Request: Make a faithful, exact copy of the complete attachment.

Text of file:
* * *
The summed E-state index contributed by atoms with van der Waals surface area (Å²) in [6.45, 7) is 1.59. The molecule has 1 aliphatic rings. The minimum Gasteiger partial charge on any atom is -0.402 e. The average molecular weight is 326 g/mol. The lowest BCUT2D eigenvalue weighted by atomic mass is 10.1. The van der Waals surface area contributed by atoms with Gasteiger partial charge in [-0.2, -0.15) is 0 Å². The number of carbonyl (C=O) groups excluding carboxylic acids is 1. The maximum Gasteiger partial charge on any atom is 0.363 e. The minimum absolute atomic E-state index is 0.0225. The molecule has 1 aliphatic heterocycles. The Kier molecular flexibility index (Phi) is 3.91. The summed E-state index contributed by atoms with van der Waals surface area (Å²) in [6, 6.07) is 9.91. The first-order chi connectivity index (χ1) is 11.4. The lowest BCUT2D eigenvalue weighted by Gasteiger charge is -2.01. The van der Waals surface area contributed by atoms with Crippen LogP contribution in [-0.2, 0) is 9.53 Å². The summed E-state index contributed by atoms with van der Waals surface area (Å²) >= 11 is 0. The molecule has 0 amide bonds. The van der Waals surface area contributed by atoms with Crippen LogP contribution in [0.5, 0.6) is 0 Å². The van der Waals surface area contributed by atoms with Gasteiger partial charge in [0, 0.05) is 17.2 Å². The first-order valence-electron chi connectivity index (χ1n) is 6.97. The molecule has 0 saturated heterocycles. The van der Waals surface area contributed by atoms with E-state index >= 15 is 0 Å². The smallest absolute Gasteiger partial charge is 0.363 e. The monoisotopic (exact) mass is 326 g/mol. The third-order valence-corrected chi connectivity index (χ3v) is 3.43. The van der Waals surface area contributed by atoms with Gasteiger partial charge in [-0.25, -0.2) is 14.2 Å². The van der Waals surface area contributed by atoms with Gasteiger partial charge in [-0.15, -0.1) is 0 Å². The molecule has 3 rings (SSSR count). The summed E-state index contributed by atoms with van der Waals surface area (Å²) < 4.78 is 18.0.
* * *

The summed E-state index contributed by atoms with van der Waals surface area (Å²) in [6.45, 7) is 1.59. The molecule has 1 aliphatic rings. The minimum Gasteiger partial charge on any atom is -0.402 e. The average molecular weight is 326 g/mol. The lowest BCUT2D eigenvalue weighted by atomic mass is 10.1. The van der Waals surface area contributed by atoms with Gasteiger partial charge in [-0.2, -0.15) is 0 Å². The number of carbonyl (C=O) groups excluding carboxylic acids is 1. The maximum Gasteiger partial charge on any atom is 0.363 e. The minimum absolute atomic E-state index is 0.0225. The molecule has 1 aliphatic heterocycles. The Kier molecular flexibility index (Phi) is 3.91. The summed E-state index contributed by atoms with van der Waals surface area (Å²) in [6, 6.07) is 9.91. The first-order chi connectivity index (χ1) is 11.4. The lowest BCUT2D eigenvalue weighted by Gasteiger charge is -2.01. The van der Waals surface area contributed by atoms with Crippen LogP contribution in [-0.2, 0) is 9.53 Å². The summed E-state index contributed by atoms with van der Waals surface area (Å²) >= 11 is 0. The molecule has 0 amide bonds. The van der Waals surface area contributed by atoms with Crippen LogP contribution in [0.5, 0.6) is 0 Å². The van der Waals surface area contributed by atoms with Gasteiger partial charge in [0, 0.05) is 17.2 Å². The first-order valence-electron chi connectivity index (χ1n) is 6.97. The molecule has 0 saturated heterocycles. The van der Waals surface area contributed by atoms with E-state index >= 15 is 0 Å². The smallest absolute Gasteiger partial charge is 0.363 e. The monoisotopic (exact) mass is 326 g/mol. The third-order valence-corrected chi connectivity index (χ3v) is 3.43. The van der Waals surface area contributed by atoms with Gasteiger partial charge in [-0.25, -0.2) is 14.2 Å². The van der Waals surface area contributed by atoms with Gasteiger partial charge in [-0.15, -0.1) is 0 Å². The molecule has 3 rings (SSSR count). The summed E-state index contributed by atoms with van der Waals surface area (Å²) < 4.78 is 18.0.